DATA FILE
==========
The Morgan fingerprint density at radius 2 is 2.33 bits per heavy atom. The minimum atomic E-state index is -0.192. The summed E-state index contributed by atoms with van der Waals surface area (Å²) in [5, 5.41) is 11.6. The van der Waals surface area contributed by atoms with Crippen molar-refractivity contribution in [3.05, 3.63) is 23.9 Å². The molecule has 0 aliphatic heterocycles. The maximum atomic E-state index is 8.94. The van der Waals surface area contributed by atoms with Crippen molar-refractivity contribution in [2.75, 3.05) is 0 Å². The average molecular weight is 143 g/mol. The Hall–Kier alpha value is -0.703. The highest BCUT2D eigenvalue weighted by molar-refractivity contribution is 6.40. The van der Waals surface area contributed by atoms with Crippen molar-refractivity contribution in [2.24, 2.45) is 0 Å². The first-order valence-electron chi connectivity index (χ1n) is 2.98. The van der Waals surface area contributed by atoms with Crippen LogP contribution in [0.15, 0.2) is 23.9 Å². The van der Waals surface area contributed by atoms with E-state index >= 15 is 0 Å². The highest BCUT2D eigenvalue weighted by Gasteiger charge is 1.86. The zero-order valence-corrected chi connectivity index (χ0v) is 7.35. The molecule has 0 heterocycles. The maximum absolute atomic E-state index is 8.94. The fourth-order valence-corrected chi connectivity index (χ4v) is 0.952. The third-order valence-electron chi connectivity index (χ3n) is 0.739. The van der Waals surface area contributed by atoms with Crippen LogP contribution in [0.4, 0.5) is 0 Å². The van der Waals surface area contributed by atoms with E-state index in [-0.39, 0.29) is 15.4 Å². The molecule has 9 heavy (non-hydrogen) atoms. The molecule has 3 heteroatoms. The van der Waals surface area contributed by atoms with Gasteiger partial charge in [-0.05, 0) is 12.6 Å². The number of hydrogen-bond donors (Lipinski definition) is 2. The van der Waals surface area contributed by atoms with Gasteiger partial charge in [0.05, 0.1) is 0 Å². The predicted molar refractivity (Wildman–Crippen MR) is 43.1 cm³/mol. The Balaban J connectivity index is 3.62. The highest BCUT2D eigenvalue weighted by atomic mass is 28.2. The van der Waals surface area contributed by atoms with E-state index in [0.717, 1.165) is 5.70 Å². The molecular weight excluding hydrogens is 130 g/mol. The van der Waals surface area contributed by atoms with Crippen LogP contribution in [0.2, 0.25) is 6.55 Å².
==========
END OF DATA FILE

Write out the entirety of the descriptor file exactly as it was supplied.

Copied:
The Morgan fingerprint density at radius 2 is 2.33 bits per heavy atom. The minimum atomic E-state index is -0.192. The summed E-state index contributed by atoms with van der Waals surface area (Å²) in [5, 5.41) is 11.6. The van der Waals surface area contributed by atoms with Crippen molar-refractivity contribution in [3.05, 3.63) is 23.9 Å². The molecule has 0 aliphatic heterocycles. The maximum atomic E-state index is 8.94. The van der Waals surface area contributed by atoms with Crippen molar-refractivity contribution in [2.75, 3.05) is 0 Å². The average molecular weight is 143 g/mol. The Hall–Kier alpha value is -0.703. The highest BCUT2D eigenvalue weighted by molar-refractivity contribution is 6.40. The van der Waals surface area contributed by atoms with Crippen molar-refractivity contribution in [2.24, 2.45) is 0 Å². The first-order valence-electron chi connectivity index (χ1n) is 2.98. The van der Waals surface area contributed by atoms with Crippen LogP contribution in [0.15, 0.2) is 23.9 Å². The van der Waals surface area contributed by atoms with E-state index >= 15 is 0 Å². The highest BCUT2D eigenvalue weighted by Gasteiger charge is 1.86. The zero-order valence-corrected chi connectivity index (χ0v) is 7.35. The molecule has 0 heterocycles. The maximum absolute atomic E-state index is 8.94. The fourth-order valence-corrected chi connectivity index (χ4v) is 0.952. The third-order valence-electron chi connectivity index (χ3n) is 0.739. The van der Waals surface area contributed by atoms with Crippen LogP contribution in [0.4, 0.5) is 0 Å². The van der Waals surface area contributed by atoms with E-state index in [-0.39, 0.29) is 15.4 Å². The molecule has 9 heavy (non-hydrogen) atoms. The molecule has 3 heteroatoms. The van der Waals surface area contributed by atoms with Gasteiger partial charge in [-0.05, 0) is 12.6 Å². The number of hydrogen-bond donors (Lipinski definition) is 2. The van der Waals surface area contributed by atoms with Gasteiger partial charge in [0.05, 0.1) is 0 Å². The predicted molar refractivity (Wildman–Crippen MR) is 43.1 cm³/mol. The Balaban J connectivity index is 3.62. The highest BCUT2D eigenvalue weighted by atomic mass is 28.2. The van der Waals surface area contributed by atoms with E-state index in [0.717, 1.165) is 5.70 Å². The molecular weight excluding hydrogens is 130 g/mol. The van der Waals surface area contributed by atoms with Crippen LogP contribution in [0.2, 0.25) is 6.55 Å².